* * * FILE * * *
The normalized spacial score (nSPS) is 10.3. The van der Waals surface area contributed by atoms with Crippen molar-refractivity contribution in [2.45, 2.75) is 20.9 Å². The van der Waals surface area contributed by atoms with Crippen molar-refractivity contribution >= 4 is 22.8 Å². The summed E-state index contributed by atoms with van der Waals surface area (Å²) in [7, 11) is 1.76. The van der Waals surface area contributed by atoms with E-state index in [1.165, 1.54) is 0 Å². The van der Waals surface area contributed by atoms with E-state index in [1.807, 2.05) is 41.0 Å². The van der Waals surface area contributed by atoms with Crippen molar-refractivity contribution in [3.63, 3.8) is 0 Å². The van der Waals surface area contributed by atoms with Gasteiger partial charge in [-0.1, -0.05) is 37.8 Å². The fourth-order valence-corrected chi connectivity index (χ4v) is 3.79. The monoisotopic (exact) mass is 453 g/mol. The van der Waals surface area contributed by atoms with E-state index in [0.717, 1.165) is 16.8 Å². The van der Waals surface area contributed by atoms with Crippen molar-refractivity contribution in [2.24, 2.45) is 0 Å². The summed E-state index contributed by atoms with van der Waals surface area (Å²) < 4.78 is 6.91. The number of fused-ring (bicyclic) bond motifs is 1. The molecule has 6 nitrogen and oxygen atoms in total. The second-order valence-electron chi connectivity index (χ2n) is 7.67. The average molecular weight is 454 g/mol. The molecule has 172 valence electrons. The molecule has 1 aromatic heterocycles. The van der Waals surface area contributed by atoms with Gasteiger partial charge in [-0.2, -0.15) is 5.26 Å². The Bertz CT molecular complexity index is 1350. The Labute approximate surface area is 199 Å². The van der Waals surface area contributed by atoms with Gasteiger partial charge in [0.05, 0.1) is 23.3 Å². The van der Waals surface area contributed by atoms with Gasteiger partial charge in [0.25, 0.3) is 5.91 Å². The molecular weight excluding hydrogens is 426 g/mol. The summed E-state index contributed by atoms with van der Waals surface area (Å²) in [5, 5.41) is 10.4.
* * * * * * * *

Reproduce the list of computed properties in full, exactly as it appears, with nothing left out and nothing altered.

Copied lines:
The normalized spacial score (nSPS) is 10.3. The van der Waals surface area contributed by atoms with Crippen molar-refractivity contribution in [2.45, 2.75) is 20.9 Å². The van der Waals surface area contributed by atoms with Crippen molar-refractivity contribution >= 4 is 22.8 Å². The summed E-state index contributed by atoms with van der Waals surface area (Å²) in [7, 11) is 1.76. The van der Waals surface area contributed by atoms with E-state index in [1.165, 1.54) is 0 Å². The van der Waals surface area contributed by atoms with E-state index in [1.807, 2.05) is 41.0 Å². The van der Waals surface area contributed by atoms with Crippen molar-refractivity contribution in [3.63, 3.8) is 0 Å². The van der Waals surface area contributed by atoms with Gasteiger partial charge in [-0.1, -0.05) is 37.8 Å². The fourth-order valence-corrected chi connectivity index (χ4v) is 3.79. The monoisotopic (exact) mass is 453 g/mol. The van der Waals surface area contributed by atoms with E-state index in [0.717, 1.165) is 16.8 Å². The van der Waals surface area contributed by atoms with Crippen molar-refractivity contribution in [2.24, 2.45) is 0 Å². The summed E-state index contributed by atoms with van der Waals surface area (Å²) < 4.78 is 6.91. The number of fused-ring (bicyclic) bond motifs is 1. The molecule has 6 nitrogen and oxygen atoms in total. The second-order valence-electron chi connectivity index (χ2n) is 7.67. The average molecular weight is 454 g/mol. The molecule has 172 valence electrons. The molecule has 1 aromatic heterocycles. The van der Waals surface area contributed by atoms with Gasteiger partial charge in [-0.2, -0.15) is 5.26 Å². The Bertz CT molecular complexity index is 1350. The Labute approximate surface area is 199 Å². The van der Waals surface area contributed by atoms with Gasteiger partial charge in [0.05, 0.1) is 23.3 Å². The van der Waals surface area contributed by atoms with Gasteiger partial charge in [0.25, 0.3) is 5.91 Å². The molecular weight excluding hydrogens is 426 g/mol. The summed E-state index contributed by atoms with van der Waals surface area (Å²) in [5, 5.41) is 10.4.